A Hayfield man who claimed almost £25,000 in benefits after failing to declare capital of almost £180,000 has narrowly avoided a jail sentence.
Alan Burgess applied for pension credit for himself and his wife in February 09, telling the Department for Work and Pensions that he had only small savings of £2,500, High Peak Magistrates’ Court heard.
However, a routine data matching exercise in February 2012 discovered Burgess actually had funds of £179,796.67 in a joint account at the Derbyshire Building Society, prosecutor Jennifer Fitzgerald said.
His pension credit, which also entitled him to council tax credit, had continued to be paid between 2009 and February 2012, leading to overpayments totalling £24,994.37, the court heard.
Burgess, 68, of Kinder Road, admitted dishonestly producing or furnishing a false document or information to the Department for Work and Pensions.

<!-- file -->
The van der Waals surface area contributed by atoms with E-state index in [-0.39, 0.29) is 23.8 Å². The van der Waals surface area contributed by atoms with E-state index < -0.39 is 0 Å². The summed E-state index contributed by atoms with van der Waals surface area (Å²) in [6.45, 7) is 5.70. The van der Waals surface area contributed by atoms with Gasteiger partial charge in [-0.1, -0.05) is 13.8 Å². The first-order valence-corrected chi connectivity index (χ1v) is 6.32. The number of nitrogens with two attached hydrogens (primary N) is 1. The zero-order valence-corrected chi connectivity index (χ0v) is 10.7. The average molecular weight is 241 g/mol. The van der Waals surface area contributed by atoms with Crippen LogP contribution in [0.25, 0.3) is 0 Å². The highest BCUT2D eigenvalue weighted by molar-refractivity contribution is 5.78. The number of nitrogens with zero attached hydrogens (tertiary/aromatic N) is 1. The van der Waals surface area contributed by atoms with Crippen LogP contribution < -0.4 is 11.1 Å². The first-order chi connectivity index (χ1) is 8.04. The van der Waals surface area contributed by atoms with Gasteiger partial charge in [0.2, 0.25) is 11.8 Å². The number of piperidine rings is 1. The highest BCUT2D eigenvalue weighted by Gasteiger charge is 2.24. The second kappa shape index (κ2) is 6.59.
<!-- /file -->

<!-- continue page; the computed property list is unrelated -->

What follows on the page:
Russell Wild, defending, said all the money had now been paid back. He added: “The initial claim was made back in 2009 when he reached retirement age and was told that he was due £72 a week (pension). When he expressed surprise at that he was told he might be able to claim pension credit.
“He didn’t reveal a large amount of capital which was always going to be his wife’s inheritance and not his money. He should have declared it and he didn’t.”
Burgess was given a 12-week prison sentence, suspended for 12 months. He must also carry out 150 hours of unpaid work and pay £100 costs. No order for compensation was made.